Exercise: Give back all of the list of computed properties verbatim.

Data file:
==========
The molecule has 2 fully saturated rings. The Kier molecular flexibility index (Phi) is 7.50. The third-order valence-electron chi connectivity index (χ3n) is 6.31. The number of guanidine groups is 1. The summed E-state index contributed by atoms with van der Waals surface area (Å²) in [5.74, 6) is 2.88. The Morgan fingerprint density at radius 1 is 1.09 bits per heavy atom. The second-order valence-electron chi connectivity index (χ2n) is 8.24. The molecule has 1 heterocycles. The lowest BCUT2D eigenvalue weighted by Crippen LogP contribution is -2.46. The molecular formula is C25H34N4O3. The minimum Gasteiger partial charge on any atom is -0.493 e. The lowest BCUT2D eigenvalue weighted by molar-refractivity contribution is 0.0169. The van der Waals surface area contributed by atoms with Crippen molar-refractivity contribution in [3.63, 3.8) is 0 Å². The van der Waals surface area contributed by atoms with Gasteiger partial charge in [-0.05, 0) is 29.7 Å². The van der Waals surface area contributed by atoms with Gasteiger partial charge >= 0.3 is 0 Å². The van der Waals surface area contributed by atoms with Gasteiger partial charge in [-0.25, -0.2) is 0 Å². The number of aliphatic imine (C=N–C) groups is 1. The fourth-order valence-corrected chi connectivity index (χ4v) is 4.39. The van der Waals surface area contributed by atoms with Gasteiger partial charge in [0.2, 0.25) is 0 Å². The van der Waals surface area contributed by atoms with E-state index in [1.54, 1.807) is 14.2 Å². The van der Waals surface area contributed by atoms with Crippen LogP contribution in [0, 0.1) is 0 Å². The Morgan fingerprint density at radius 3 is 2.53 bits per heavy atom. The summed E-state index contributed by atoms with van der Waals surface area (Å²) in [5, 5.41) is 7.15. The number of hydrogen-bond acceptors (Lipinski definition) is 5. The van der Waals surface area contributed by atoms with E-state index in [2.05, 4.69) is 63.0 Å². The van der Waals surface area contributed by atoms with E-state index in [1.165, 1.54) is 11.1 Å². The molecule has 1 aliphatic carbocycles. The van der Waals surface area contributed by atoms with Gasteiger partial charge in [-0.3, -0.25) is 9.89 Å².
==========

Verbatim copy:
The molecule has 2 fully saturated rings. The Kier molecular flexibility index (Phi) is 7.50. The third-order valence-electron chi connectivity index (χ3n) is 6.31. The number of guanidine groups is 1. The summed E-state index contributed by atoms with van der Waals surface area (Å²) in [5.74, 6) is 2.88. The Morgan fingerprint density at radius 1 is 1.09 bits per heavy atom. The second-order valence-electron chi connectivity index (χ2n) is 8.24. The molecule has 1 heterocycles. The lowest BCUT2D eigenvalue weighted by Crippen LogP contribution is -2.46. The molecular formula is C25H34N4O3. The minimum Gasteiger partial charge on any atom is -0.493 e. The lowest BCUT2D eigenvalue weighted by molar-refractivity contribution is 0.0169. The van der Waals surface area contributed by atoms with Crippen molar-refractivity contribution in [3.63, 3.8) is 0 Å². The van der Waals surface area contributed by atoms with Gasteiger partial charge in [-0.05, 0) is 29.7 Å². The van der Waals surface area contributed by atoms with Gasteiger partial charge >= 0.3 is 0 Å². The van der Waals surface area contributed by atoms with Gasteiger partial charge in [-0.25, -0.2) is 0 Å². The number of aliphatic imine (C=N–C) groups is 1. The fourth-order valence-corrected chi connectivity index (χ4v) is 4.39. The van der Waals surface area contributed by atoms with Gasteiger partial charge in [0.2, 0.25) is 0 Å². The van der Waals surface area contributed by atoms with E-state index in [1.54, 1.807) is 14.2 Å². The van der Waals surface area contributed by atoms with Crippen LogP contribution in [0, 0.1) is 0 Å². The Morgan fingerprint density at radius 3 is 2.53 bits per heavy atom. The summed E-state index contributed by atoms with van der Waals surface area (Å²) in [5, 5.41) is 7.15. The number of hydrogen-bond acceptors (Lipinski definition) is 5. The van der Waals surface area contributed by atoms with E-state index in [2.05, 4.69) is 63.0 Å². The van der Waals surface area contributed by atoms with E-state index in [1.165, 1.54) is 11.1 Å². The molecule has 1 aliphatic carbocycles. The van der Waals surface area contributed by atoms with Gasteiger partial charge in [-0.3, -0.25) is 9.89 Å².